Tens of thousands of demonstrators fill Munich’s Ludwigstraße, one of the cities main boulevards, in protest against recent revelations about a meeting between members of the far-right party Alternative for Germany (AfD).

‘I’m here to fight for democracy’: Tens of thousands protest against the far-right in Germany

The AfD, or Alternative for Germany, has been around for over a decade and has significant public support. But there's been widespread protests against them since news broke that AfD members had met with neo-Nazis to discuss mass deportations from Germany.

The World

Over the weekend in Germany, people took to the streets to denounce the AfD, the far-right party known as Alternative for Germany in English.

One of the largest protests was in Munich, with more than 100,000 people — according to police — marching on Ludwigstrasse, a grand boulevard that holds a lot of historical significance. 

Odeonplatz, a large square at the southern end of the boulevard, was the site where Hitler's first coup attempt, the violent Beerhall Putsch, ended in defeat in 1923.

Protests continued Friday through Sunday across Germany after an explosive investigation was published by the watchdog journalism nonprofit Correctiv. Reporters had staked out a hotel and slipped one journalist into the building during a secret meeting that brought together AfD members, neo-Nazis and members of more moderate conservative parties. 

A sign held by a protester reads, "Together against fascism and for democracy." On Jan. 21, 2024, in Munich, tens of thousands of protesters packed grand Ludwigstraße to protest growing far-right influence in the country.

A sign held by a protester reads, "Together against fascism and for democracy." On Jan. 21, 2024, in Munich, tens of thousands of protesters packed grand Ludwigstraße to protest growing far-right influence in the country, following an exposé that found members of the far-right AfD took part in a secret meeting late last year with neo-Nazis and Identitarians. 

Credit:

Joshua Coe/The World

According to Correctiv, participants discussed a “master plan” of forced deportations, a policy known as “remigration.” There were specific details that entailed sending 2 million people to a “model state” in North Africa, including deporting German citizens.

“The scenarios sketched out in this hotel room in Potsdam all essentially boil down to one thing: people in Germany should be forcibly extradited if they have the wrong skin colour, the wrong parents, or aren’t sufficiently ‘assimilated’ into German culture,” the report reads.

The plan echoes a plan proposed by the Nazis in the 1930s to send Jews out of Europe and onto Madagascar.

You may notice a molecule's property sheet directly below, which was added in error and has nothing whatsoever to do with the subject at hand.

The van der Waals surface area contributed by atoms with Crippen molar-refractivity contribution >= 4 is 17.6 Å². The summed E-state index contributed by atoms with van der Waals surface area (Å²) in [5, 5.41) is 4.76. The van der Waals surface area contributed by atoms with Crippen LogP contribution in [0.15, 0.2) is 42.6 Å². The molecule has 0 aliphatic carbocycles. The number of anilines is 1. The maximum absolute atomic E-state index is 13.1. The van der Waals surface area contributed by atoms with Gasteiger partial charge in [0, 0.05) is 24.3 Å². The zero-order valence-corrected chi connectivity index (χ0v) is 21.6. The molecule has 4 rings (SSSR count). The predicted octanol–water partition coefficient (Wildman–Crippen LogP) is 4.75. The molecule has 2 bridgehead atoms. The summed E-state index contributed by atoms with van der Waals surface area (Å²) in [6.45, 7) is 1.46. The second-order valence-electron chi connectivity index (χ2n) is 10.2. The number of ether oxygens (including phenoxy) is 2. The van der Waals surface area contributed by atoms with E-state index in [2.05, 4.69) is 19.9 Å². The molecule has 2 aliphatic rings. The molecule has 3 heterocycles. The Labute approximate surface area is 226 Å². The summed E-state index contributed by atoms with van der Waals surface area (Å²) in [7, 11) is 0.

The plan outraged protesters like Karolina, 34, who didn’t want to share her full name for privacy concerns. She said it was important for her to take to the streets to show “that the majority of the people are still against fascism and neo-nationalist tendencies that are happening right now in Germany.”

Demonstrator Karolina, 34, holds up a sign her and her friends carried at a mass protest against growing far-right influence in Germany, held in Munich on Jan. 21, 2023.

Demonstrator Karolina, 34, holds up a sign her and her friends carried at a mass protest against growing far-right influence in Germany, held in Munich on Jan. 21, 2023. The sign reads: "Nazis out of parliament!" 

Credit:

Joshua Coe/The World

The country has seen a rise in far-right extremism in recent years. The AfD political party has gained legitimacy in the system, and now they have some support, but there’s also been talk of banning the party. 

Germany already tried banning the NPD, another far-right party, but the effort failed in court in 2017 due to “a lack of evidence of successful implementation of its anti-constitutional goals.”

The revelations of an alleged policy goal to forcibly deport people based on racial characteristics or place of origin is adding weight to growing calls to ban or end government funding of the party — the government can shut off state funding of a party deemed anti-constitutional.

A protester in Munich rides a bicycle carrying a sign with the Nazi symbol crossed out on a white flag.

A protester in Munich rides a bicycle carrying an anti-Nazi sign, Jan. 21, 2024, Munich, Germany.

Credit:

Joshua Coe/The World

Meanwhile, Germany's domestic intelligence agency is currently monitoring some AfD members, who say they are being victimized by the surveillance

With three elections coming up in September in East Germany, polls are showing that the AfD is favored to win and their popularity extends beyond the East. 

Protesters say those results are worrisome.

“I'm here to fight for democracy, for our rights at the far-right not getting any stronger,” said one protester named Fritz, who also didn’t want to share his full name for privacy concerns. “And to show that we are more than them because they are quite loud. So we have to be louder now, because now it's the time.” 

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